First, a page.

Rationale: Encryption is only as good as your key management. If somebody else has the key they're a potential point of failure. Want to bet $COMPANY's key management isn't as good as yours? Also, if $COMPANY can be forced/tricked/hacked into turning over the key without your knowledge, the data is as good as public anyway.
    RULE 3: If someone can talk to it, they can root it.
    Rationale: It's pretty much impossible to say "there are no undiscovered bugs in this code" so it's safest to assume the worst... there is a bug in your operating system / installed software and anyone with enough time or money can find or buy an 0day. Want to bet there are NO security-related bugs in the code your box is running? Me neither. If your system isn't airgapped assume it could have been pwned.
    RULE 4: If it goes over an RF link and isn't end-to-end encrypted, it's public information.
    Rationale: This includes wifi (even with most grades of WEP/WPA encryption), cellular links, and everything else of that nature. Sure, the carrier may be encrypting your SMS/voice calls with some proprietary scheme of uncertain security, but they have the key so Rule 2 applies.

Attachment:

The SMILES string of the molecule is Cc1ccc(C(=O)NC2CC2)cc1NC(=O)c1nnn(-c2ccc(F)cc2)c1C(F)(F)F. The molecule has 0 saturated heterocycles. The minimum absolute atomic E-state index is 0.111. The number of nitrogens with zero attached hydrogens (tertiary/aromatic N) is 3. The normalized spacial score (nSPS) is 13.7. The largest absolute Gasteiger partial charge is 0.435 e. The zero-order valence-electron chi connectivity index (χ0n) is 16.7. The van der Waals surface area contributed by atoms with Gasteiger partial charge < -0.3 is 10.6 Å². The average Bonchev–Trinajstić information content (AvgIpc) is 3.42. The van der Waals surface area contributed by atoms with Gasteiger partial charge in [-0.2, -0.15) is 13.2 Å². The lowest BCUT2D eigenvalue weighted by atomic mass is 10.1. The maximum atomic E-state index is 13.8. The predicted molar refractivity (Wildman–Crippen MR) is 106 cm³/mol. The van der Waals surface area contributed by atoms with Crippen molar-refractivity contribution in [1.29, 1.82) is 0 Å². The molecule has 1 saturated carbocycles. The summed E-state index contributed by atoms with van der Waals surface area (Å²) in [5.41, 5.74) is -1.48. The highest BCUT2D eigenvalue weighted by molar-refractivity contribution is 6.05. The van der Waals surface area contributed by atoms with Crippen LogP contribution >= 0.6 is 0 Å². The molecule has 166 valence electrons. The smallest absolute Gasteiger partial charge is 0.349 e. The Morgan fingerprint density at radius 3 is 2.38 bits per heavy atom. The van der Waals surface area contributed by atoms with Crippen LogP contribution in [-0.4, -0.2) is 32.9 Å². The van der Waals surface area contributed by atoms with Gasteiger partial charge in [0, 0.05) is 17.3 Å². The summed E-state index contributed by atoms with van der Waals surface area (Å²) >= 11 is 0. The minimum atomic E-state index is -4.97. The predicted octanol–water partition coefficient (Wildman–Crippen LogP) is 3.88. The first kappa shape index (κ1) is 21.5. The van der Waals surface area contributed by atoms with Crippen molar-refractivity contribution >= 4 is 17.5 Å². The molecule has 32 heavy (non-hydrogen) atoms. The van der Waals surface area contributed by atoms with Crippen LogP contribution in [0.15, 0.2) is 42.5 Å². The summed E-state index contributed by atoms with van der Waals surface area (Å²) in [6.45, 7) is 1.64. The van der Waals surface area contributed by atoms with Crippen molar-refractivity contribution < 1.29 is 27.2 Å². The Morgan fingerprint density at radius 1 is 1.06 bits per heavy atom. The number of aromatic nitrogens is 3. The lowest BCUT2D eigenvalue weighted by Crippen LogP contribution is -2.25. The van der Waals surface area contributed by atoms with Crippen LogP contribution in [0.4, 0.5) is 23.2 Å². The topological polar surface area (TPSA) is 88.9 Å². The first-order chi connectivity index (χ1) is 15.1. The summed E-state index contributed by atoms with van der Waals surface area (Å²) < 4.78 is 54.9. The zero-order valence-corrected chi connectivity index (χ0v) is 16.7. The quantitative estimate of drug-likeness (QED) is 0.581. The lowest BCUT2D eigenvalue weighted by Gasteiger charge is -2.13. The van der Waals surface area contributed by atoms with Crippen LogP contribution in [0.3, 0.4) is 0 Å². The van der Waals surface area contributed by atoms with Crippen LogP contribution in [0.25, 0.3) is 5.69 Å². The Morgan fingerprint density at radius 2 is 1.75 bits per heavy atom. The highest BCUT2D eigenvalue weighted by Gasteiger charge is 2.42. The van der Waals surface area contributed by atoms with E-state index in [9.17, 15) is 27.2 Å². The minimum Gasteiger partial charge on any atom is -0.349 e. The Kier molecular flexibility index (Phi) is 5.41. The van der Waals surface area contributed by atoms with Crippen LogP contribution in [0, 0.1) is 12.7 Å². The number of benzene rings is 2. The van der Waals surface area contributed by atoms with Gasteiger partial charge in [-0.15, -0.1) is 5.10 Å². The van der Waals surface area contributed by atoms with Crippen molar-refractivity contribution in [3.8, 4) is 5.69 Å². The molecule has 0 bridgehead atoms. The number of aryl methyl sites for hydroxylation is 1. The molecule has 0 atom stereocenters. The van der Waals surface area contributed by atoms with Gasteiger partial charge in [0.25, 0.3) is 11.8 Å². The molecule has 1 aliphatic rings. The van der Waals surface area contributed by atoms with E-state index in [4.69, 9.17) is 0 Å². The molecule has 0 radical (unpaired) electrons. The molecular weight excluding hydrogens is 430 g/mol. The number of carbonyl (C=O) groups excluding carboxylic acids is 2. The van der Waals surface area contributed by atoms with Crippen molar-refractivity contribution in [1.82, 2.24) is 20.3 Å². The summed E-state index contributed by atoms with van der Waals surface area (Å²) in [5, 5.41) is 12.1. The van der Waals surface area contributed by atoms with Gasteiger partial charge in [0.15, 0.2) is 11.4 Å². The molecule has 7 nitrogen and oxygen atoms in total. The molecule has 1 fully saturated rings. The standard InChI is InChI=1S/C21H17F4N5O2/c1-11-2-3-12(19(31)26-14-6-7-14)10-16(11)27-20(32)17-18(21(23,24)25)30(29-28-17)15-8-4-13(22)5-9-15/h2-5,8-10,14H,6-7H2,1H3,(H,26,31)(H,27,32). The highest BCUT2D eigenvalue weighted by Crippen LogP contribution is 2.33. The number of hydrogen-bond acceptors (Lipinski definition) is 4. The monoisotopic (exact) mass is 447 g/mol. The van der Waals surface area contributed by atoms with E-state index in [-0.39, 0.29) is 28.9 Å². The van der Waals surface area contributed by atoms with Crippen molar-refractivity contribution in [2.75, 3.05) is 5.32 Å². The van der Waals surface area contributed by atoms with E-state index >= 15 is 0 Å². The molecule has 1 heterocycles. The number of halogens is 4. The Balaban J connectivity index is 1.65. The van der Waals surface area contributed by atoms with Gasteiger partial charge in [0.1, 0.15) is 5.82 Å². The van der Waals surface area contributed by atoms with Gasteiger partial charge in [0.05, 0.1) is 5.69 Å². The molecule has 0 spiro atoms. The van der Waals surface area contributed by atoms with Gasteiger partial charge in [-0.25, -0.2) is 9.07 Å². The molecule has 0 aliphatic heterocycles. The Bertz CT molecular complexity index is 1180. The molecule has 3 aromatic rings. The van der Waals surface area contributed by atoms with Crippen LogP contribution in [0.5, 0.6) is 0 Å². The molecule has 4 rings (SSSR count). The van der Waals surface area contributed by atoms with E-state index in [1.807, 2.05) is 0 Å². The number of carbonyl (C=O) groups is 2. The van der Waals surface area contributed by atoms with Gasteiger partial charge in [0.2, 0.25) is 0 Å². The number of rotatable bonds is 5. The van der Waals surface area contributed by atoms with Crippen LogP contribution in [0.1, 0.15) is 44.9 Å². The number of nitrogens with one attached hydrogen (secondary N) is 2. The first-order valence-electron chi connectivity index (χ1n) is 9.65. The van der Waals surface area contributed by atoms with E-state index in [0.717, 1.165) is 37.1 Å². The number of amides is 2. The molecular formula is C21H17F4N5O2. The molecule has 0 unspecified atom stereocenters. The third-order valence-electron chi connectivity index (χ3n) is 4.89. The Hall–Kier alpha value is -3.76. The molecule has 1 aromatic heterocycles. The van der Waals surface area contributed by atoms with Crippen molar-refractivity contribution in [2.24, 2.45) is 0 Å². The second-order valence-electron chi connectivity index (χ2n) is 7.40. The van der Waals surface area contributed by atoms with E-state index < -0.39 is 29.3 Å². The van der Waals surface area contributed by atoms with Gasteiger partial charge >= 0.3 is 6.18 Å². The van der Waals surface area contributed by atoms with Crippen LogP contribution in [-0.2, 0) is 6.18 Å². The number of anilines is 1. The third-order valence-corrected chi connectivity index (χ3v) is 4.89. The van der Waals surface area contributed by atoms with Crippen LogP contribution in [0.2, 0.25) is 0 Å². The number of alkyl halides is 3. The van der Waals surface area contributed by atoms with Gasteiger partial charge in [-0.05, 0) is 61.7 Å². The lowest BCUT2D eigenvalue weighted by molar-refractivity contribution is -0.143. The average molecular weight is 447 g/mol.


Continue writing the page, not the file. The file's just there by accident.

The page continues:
RULE 5: If you have your phone with you, your whereabouts and anything you say is public information.
    Rationale: This can be derived from Rule 3. Your phone is just a computer and third parties can communicate with it. Since it includes a microphone and GPS, assume the device has been rooted and they're logging to $BADGUY on a 24/7 basis.
    RULE 6: All available data about someone/something can and will be correlated.
    Rationale: If two points of data can be identified as related, someone will figure out a way to combine them. Examples include search history (public according to Rule 1), identical usernames/emails/passwords used on different services, and public records. If someone knows that JoeSchmoe1234 said $FOO on and someone else called JoeSchmoe1234 said $BAR on it's a pretty safe bet both comments came from the same person who's interested in gaming and hacking.

Saturday, September 14, 2013

SoC framework, part 3: libjtaghal

Almost all of my embedded development and debugging makes heavy use of JTAG, both for loading new bitstreams/firmware images and for interacting with on-chip debug systems.

When I first got into FPGA development I used the Xilinx Platform Cable USB II, which sells for $258.75 on Digikey as of this writing. It integrated nicely with the Xilinx IDE but I quickly grew frustrated. I wanted to use the BSCAN_SPARTAN6 primitive in the FPGA to move debug data on and off the FPGA using JTAG, but Xilinx does not provide any sort of API for scripting the platform cable. Although iMPACT allows manual bit twiddling in the chain as well as executing pre-made SVF files, there is no way to do interactive testing with it

My first step in deciding how to proceed was to see what made their adapter tick. I would have opened up the adapter to see what was inside, but Bunnie saved me the trouble by posting pictures a while ago as the Name That Ware for March 2011.